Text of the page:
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Brexit Has Made It Even Worse to Be an Eastern European Waitress

The Eastern European girls never got a chance to do anything other than take drinks orders, which we were told to do wearing nice dresses and high heels.
October 15, 2016, 3:00pm

Welcome back to Restaurant Confessionals, where we talk to the unheard voices of the restaurant industry from both the front- and back-of-house about what really goes on behind the scenes at your favourite establishments. For this installment, we hear from a Polish waitress about her experiences working in a large Manchester restaurant.

I moved over to England from Poland because I got a scholarship to study here. Although I planned to stay after completing my PhD, what with Brexit, I'm not sure I'll be able to. After the experiences I've had over the last three years working in restaurants, I'm also not sure I'd want to, either.

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My bursary only covers my university fees, so even before I moved, I knew I would have to get a job. Waitressing seemed like the most logical option as I'd done it back in my native Poland. After sending my CV out to a load of places, I finally got an interview in a big Asian fusion restaurant on the outskirts of Manchester city centre. I was excited at the possibility of working in a place that looked so grand and multicultural. At the interview, I was asked what kind of Champagnes I knew. I admitted I knew none but got the job anyway.

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What became obvious quite quickly was that while the restaurant facade was chic, on closer inspection, the place wasn't half as posh as it made out. The couches and custom-built pods for guests were dirty from spilled drinks and the carpet had holes in it.

I soon realised this disparity between the outside and inside of the restaurant was a metaphor for the relations between front- and back-of-house staff, too.

There were strict hierarchies in place, with the British owners and bartenders at the top, Thai chefs and waitresses in the middle, and Eastern European waitresses at the bottom of the ladder. Even though we were all earning the same for our respective jobs, the owners tried to implement a profit-driven environment where we became hostile towards each other, competing for shifts and privileges while working on zero-hour contracts.

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Staff meals were taken at the back of the kitchen, consisting of leftovers from the guest buffet. The chefs and waitresses got first dibs, while the Eastern European bar staff and hostesses always ate last. The food was so cold by the time we got our turn, I began to bring sandwiches from home. This was just the beginning of an increasingly tension-filled workplace.

When the sole Taiwanese bar supervisor left, there were just a few of us to man the bar. The British barmen would shout at me and the other Eastern European waitress for bringing too many cocktail orders at once. I remember going to the bathroom for a breather, and a customer said to me, "I feel sorry for you girls."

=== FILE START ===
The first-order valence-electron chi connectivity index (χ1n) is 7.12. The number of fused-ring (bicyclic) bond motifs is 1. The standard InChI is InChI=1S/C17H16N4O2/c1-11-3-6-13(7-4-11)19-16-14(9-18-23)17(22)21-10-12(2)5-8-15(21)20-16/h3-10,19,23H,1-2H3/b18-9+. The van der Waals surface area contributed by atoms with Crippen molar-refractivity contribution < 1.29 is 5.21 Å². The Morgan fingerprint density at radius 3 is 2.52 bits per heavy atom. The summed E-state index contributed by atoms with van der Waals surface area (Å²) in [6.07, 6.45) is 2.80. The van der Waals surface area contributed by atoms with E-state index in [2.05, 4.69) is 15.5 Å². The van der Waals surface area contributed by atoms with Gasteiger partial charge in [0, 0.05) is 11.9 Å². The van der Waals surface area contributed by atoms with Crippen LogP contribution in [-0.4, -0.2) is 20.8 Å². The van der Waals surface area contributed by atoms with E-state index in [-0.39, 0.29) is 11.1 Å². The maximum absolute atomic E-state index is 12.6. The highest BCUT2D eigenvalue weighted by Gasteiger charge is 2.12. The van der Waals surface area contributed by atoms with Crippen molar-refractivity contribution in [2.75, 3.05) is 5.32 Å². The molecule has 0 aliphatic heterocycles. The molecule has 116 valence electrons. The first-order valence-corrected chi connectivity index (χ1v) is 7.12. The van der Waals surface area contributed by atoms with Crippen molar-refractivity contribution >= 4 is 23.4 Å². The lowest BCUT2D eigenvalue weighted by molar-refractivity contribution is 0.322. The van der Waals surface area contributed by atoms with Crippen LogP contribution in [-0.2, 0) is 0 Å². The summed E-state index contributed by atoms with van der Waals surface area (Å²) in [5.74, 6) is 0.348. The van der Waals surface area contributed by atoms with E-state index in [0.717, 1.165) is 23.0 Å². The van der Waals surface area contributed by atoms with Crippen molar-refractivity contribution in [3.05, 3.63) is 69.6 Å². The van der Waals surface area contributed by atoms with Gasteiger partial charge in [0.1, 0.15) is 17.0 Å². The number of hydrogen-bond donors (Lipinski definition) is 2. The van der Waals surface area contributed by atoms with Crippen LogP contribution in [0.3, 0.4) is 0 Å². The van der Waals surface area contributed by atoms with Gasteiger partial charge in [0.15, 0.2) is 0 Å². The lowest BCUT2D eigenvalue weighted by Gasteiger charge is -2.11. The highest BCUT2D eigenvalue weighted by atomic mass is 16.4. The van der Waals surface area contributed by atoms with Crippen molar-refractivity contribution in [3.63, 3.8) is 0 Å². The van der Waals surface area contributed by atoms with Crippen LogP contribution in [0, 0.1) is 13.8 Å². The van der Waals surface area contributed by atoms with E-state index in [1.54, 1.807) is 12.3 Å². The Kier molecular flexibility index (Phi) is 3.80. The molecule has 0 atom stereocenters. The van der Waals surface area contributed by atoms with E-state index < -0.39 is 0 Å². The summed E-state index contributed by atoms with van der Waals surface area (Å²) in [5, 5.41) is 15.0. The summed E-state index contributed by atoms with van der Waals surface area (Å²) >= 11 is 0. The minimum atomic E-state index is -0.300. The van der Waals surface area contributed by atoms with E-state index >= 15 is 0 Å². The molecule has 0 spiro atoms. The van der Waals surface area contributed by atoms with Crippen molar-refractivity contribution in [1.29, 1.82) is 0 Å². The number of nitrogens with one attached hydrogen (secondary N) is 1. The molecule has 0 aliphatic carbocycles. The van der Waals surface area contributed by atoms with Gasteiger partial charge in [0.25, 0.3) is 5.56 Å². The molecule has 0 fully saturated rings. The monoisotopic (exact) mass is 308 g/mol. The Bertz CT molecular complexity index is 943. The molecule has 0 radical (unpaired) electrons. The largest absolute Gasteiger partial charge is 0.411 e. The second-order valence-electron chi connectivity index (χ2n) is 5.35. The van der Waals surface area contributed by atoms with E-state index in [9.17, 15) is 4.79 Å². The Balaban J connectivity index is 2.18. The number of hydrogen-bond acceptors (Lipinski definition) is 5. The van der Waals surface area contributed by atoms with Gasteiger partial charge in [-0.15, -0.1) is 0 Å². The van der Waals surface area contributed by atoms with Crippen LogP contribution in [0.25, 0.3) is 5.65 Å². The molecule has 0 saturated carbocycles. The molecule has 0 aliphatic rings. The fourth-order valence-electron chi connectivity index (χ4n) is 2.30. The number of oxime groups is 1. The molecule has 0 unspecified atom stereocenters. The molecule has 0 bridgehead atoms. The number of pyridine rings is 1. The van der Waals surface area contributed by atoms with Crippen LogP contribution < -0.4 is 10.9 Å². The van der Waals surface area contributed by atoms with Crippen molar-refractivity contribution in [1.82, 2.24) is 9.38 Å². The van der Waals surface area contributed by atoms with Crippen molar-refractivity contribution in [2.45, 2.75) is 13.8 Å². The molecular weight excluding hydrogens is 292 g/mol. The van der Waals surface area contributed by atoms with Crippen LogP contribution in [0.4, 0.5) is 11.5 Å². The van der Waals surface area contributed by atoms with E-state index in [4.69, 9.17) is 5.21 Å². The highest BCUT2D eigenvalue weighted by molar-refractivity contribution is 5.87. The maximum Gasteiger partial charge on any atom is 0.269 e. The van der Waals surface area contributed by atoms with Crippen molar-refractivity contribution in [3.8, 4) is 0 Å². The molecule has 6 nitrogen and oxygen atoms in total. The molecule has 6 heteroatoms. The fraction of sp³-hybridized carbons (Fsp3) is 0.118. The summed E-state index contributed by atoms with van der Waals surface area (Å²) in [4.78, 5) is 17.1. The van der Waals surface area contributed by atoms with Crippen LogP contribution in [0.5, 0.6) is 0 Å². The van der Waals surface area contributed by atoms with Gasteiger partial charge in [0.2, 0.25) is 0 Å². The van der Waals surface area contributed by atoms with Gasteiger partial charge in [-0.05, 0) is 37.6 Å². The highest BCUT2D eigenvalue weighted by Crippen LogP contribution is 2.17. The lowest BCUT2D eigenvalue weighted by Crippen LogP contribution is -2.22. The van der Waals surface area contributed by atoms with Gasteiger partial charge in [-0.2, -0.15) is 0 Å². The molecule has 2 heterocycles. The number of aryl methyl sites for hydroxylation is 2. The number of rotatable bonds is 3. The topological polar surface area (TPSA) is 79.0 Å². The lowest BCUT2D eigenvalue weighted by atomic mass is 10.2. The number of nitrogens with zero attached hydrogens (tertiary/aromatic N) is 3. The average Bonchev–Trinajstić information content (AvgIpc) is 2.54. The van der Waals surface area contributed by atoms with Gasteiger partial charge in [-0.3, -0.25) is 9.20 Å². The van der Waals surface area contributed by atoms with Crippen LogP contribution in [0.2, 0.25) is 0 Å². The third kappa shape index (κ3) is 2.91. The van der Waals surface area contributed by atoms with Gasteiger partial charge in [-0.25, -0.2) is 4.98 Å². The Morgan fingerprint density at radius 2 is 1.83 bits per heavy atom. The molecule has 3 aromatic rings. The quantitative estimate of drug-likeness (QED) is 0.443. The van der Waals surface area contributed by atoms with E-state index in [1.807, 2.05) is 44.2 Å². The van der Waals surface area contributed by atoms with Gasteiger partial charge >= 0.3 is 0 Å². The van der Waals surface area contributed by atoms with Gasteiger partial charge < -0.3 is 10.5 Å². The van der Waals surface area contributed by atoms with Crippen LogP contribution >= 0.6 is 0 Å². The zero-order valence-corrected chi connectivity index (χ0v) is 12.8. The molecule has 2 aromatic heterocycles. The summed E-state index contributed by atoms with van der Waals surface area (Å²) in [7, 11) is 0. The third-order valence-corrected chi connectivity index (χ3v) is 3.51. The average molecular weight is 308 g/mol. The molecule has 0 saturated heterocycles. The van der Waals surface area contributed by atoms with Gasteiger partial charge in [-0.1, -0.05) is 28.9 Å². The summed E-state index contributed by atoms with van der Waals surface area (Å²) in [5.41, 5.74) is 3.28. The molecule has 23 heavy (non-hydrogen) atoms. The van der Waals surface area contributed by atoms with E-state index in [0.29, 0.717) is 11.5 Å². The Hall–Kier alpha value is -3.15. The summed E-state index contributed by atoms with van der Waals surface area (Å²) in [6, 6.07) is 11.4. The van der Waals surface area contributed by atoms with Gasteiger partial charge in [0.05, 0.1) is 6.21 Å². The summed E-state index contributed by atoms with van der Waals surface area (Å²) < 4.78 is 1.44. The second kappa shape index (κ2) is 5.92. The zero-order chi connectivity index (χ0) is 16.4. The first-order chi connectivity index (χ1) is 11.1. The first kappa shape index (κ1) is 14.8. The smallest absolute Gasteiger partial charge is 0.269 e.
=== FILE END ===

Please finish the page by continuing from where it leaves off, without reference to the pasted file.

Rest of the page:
Gendered hierarchies were in place, too. The Eastern European girls never got a chance to do anything other than take drinks orders, which we were told to do wearing nice dresses and high heels. I was even reprimanded for looking too bookish and told to replace my glasses with contact lenses.

I understand that the owners felt it appropriate for Asians to be serving Asian food, but this total separation created an environment where it became impossible for people to overcome their cultural differences and become a team. Perhaps due to the contrast in clothing, the Eastern European girls were subject to inappropriate sexual advances from the driver who took staff home, too.

There were strict hierarchies in place, with the British owners at the top, Thai chefs in the middle, and Eastern European waitresses at the bottom of the ladder.

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Things got even worse when the restaurant began to lose money. I'd come in on a Friday with 24 hours ahead of me over the weekend, only to be told because of a lack of bookings, I wasn't needed any more. I was assured my wages would pick up over Christmas, but relations between everyone were so bad at this point, I decided to take my revenge by buying a plane ticket to go home instead.

Rather than quit and be told I'd have to do a month's notice, I just didn't go in on a night when I knew they really needed me. I realise it was immature and also left me with no references for when I returned to England, but I felt it was the only way I could protest my bad working conditions.

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When I came back, I got another job in a similar restaurant. After taking time to reflect, I wanted to give British society another chance. Unfortunately, similar situations became the norm. I'd endure listening to catty anecdotes—like the time a colleague's wife was bitter "Poles" could afford the expensive candles she sold at Selfridges.

When Brexit happened, my co-workers said that instances of racism and xenophobia were propaganda, but from what I've experienced myself, I feel there's a strong undercurrent of anti-immigrant sentiment prevalent this country.

And the way many restaurants are run is only making things worse.

As told to Kamila Rymajdo.